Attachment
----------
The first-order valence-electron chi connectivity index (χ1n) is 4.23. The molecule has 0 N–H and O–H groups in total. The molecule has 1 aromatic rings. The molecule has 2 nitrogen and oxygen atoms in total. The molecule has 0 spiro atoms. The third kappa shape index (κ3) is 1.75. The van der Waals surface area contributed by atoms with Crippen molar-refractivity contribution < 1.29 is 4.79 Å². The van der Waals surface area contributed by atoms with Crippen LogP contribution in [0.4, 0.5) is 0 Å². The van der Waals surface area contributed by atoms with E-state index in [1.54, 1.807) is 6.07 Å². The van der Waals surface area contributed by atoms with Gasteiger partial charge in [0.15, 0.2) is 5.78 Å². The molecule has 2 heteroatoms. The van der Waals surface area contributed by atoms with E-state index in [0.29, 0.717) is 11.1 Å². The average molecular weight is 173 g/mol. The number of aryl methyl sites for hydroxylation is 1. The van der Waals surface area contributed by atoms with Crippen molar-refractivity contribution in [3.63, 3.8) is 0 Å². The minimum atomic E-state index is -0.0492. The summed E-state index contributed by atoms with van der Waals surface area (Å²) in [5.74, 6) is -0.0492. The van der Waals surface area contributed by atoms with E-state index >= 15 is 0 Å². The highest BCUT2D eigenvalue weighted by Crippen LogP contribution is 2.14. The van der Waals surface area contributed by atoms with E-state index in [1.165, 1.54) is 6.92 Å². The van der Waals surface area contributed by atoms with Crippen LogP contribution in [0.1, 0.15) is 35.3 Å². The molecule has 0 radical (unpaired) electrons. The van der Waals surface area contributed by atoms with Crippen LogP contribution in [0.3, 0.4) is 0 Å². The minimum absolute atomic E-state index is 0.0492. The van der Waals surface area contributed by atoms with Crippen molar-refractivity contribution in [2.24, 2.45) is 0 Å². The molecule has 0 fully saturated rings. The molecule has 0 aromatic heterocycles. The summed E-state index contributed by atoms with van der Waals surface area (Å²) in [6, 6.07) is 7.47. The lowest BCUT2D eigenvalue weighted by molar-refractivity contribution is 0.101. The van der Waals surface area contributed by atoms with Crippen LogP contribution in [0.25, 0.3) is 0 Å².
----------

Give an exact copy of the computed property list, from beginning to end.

The first-order valence-electron chi connectivity index (χ1n) is 4.23. The molecule has 0 N–H and O–H groups in total. The molecule has 1 aromatic rings. The molecule has 2 nitrogen and oxygen atoms in total. The molecule has 0 spiro atoms. The third kappa shape index (κ3) is 1.75. The van der Waals surface area contributed by atoms with Crippen molar-refractivity contribution < 1.29 is 4.79 Å². The van der Waals surface area contributed by atoms with Crippen LogP contribution in [0.4, 0.5) is 0 Å². The van der Waals surface area contributed by atoms with E-state index in [1.54, 1.807) is 6.07 Å². The van der Waals surface area contributed by atoms with Gasteiger partial charge in [0.15, 0.2) is 5.78 Å². The molecule has 2 heteroatoms. The van der Waals surface area contributed by atoms with E-state index in [0.29, 0.717) is 11.1 Å². The average molecular weight is 173 g/mol. The number of aryl methyl sites for hydroxylation is 1. The van der Waals surface area contributed by atoms with Crippen molar-refractivity contribution in [3.63, 3.8) is 0 Å². The minimum atomic E-state index is -0.0492. The summed E-state index contributed by atoms with van der Waals surface area (Å²) in [5.74, 6) is -0.0492. The van der Waals surface area contributed by atoms with E-state index >= 15 is 0 Å². The highest BCUT2D eigenvalue weighted by Crippen LogP contribution is 2.14. The van der Waals surface area contributed by atoms with E-state index in [1.165, 1.54) is 6.92 Å². The van der Waals surface area contributed by atoms with Crippen LogP contribution in [0.1, 0.15) is 35.3 Å². The molecule has 0 radical (unpaired) electrons. The van der Waals surface area contributed by atoms with Crippen LogP contribution in [0.3, 0.4) is 0 Å². The minimum absolute atomic E-state index is 0.0492. The van der Waals surface area contributed by atoms with Crippen molar-refractivity contribution in [2.24, 2.45) is 0 Å². The molecule has 0 fully saturated rings. The molecule has 0 aromatic heterocycles. The summed E-state index contributed by atoms with van der Waals surface area (Å²) in [6, 6.07) is 7.47. The lowest BCUT2D eigenvalue weighted by molar-refractivity contribution is 0.101. The van der Waals surface area contributed by atoms with Crippen LogP contribution in [0.25, 0.3) is 0 Å².